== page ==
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Forrest, Katherine V. (b. 1939)  

Widely acclaimed writer and editor Katherine V. Forrest has played a major role in bringing lesbian fiction to the forefront of the mystery and science fiction genres. Citing women writers such as Agatha Christie, Ngaio Marsh, and Josephine Tey as her inspiration, Forrest began her writing career at age 40. She has since written numerous mystery and science-fiction books, and edited several anthologies.

Forrest was born in Windsor, Ontario on April 20, 1939. She lost her parents at age 16. She was educated at Wayne State University and UCLA. She became an American citizen in 1976.

She recalls that from as early as five years old, she began falling in love with her female playmates, but by her adolescence she understood that "any orientation beyond friendship with my own gender was unacceptable to my parents, peers, and to my church."

She decided to repress her sexuality, and as a consequence, "Like so many self-denying gay people of my generation, I muddied my own life and the lives of anyone who cared about me. Self-hatred did its insidious damage to every relationship, and I marched on to the next one and the next one, leaving the wreckage behind and convincing myself that I was really okay, I just needed time, and with a little more maturity I would grow out of this aberration and mature into what was expected of me."

Even after Forrest came out and entered into loving relationships with other women, "I remained essentially in the grip of all the early shame and my own powerful . Until I was forty years old." Not coincidentally, in that same year, she abandoned a career in the business world as an administrative manager to become a writer.

Forrest published her first novel, a romance entitled Curious Wine, with Naiad Press in 1983. Known for its breakthrough candor in its depiction of lesbian eroticism, it is her most commercially successful book to date. It has sold over 300,000 copies, and has become established as a classic of lesbian fiction.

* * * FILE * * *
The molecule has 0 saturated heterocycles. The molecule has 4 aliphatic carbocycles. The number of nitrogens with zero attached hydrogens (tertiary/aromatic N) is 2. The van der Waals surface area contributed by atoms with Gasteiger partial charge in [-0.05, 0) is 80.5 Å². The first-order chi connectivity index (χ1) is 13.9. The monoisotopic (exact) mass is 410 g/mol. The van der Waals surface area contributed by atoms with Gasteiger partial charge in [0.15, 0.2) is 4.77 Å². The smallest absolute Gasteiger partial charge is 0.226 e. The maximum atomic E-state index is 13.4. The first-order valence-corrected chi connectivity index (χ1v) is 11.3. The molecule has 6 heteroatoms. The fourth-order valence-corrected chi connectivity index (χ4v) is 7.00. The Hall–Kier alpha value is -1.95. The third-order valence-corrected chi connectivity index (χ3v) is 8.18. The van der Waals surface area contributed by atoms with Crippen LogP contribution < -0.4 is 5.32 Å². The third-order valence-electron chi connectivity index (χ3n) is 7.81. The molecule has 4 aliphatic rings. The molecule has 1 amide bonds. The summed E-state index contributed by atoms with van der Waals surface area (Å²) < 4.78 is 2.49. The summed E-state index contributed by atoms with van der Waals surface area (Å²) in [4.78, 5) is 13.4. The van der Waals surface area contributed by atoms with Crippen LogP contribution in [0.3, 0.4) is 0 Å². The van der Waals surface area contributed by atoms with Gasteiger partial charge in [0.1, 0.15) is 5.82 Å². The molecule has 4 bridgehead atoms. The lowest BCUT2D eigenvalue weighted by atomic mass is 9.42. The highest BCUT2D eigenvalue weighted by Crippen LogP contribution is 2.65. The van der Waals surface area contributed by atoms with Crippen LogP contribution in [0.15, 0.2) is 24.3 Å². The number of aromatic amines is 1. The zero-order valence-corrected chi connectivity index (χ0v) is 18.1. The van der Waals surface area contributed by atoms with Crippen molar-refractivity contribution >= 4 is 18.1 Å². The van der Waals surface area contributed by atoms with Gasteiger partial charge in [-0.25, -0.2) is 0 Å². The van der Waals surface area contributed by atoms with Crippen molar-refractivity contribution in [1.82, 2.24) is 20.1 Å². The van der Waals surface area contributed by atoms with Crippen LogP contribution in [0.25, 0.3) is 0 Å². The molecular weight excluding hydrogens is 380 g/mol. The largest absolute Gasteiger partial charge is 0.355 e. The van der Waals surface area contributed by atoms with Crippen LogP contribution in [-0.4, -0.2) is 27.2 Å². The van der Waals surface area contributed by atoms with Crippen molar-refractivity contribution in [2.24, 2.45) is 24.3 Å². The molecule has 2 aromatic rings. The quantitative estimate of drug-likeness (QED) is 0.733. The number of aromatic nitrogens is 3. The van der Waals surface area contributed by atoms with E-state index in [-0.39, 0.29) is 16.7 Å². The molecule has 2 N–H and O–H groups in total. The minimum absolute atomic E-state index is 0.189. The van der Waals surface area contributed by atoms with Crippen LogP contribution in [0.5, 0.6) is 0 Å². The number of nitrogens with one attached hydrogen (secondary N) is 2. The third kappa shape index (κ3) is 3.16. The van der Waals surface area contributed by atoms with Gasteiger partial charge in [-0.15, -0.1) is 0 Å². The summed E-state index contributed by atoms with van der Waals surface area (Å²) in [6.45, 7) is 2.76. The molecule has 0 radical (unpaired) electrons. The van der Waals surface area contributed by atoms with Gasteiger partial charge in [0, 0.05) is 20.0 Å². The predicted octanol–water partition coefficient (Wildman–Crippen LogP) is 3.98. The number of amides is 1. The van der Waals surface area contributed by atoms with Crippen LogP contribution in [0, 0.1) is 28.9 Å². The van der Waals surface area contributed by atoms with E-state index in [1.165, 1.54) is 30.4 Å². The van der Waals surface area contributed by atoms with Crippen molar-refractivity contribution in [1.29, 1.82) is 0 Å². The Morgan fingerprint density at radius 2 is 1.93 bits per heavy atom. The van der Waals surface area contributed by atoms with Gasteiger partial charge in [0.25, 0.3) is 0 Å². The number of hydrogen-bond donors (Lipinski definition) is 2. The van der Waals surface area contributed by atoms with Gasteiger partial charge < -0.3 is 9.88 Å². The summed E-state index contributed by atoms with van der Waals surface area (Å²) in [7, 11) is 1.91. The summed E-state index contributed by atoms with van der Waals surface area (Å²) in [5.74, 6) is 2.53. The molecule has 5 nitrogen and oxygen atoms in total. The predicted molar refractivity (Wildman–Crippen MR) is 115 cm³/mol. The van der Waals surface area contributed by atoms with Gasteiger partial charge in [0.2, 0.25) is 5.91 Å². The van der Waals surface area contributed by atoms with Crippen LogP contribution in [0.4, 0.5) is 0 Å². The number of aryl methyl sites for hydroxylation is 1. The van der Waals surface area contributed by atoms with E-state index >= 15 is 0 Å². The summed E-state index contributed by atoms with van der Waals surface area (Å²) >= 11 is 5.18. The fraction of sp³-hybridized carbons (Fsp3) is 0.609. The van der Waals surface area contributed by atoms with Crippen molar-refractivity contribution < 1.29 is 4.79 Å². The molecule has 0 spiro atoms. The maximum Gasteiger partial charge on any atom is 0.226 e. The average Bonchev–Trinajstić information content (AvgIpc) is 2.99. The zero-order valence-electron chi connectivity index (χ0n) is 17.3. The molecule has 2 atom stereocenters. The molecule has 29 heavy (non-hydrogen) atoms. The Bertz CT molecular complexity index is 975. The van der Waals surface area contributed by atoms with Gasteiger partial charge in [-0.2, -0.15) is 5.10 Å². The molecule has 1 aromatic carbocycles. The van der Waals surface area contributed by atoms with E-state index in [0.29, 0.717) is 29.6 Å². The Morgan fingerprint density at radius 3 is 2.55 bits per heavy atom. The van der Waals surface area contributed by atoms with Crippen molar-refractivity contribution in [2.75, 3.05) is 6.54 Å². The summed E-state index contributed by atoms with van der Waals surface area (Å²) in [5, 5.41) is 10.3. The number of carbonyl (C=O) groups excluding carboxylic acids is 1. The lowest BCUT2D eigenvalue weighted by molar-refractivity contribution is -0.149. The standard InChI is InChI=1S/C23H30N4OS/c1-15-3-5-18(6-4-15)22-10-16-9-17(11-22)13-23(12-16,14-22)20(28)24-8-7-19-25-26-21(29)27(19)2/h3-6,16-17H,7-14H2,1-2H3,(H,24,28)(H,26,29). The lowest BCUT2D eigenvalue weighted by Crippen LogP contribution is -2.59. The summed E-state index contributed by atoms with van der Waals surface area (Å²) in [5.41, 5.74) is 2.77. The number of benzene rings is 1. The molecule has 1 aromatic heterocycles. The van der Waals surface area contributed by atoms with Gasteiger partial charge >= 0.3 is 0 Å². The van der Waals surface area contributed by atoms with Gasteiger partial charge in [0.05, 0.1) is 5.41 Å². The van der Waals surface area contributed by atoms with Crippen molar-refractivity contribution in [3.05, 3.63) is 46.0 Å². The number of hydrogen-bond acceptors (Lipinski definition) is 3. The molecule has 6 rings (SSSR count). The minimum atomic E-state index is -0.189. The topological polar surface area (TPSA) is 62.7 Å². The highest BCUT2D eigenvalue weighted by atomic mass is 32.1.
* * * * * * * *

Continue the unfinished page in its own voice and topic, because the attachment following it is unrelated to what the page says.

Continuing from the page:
Forrest has described the experience of writing Curious Wine in almost mystic terms: "at age forty, forcing its way to the surface was a book, unbidden, pouring out of me like a song, the book that was mine to write." She adds, "I have perhaps written better novels in the years since, but none I will ever love more than this book in which I claimed my identity, found my truth, my integrity, my pride, my voice, and my future."

Just over a decade after its first publication, an audio recording of Curious Wine was released (1994), which is reputed to be the very first audiobook based on a lesbian novel.

With Amateur City in 1984, Forrest launched her popular police procedurals featuring lesbian homicide detective Kate Delafield. The seven books in the series have been well received by reviewers and readers alike. They provide entertaining reading as well as a realistic, intelligent portrayal of lesbian life. Delafield, a former Marine and Vietnam vet, is a confident, capable member of the Los Angeles Police Department, who finds herself forced to deal with a homophobic atmosphere.

The Delafield titles delve not only into the protagonist's personal life, but into social issues as well. For example, in Murder by Tradition (1991), Forrest explores gay-bashing, while in Liberty Square (1996), she illustrates the effects of war on soldiers both gay and straight. Though Forrest says the latter work does not center on the issue of gays in the military, there is no doubt that Liberty Square pinpoints some of the risks and hardships faced by gay and lesbian soldiers.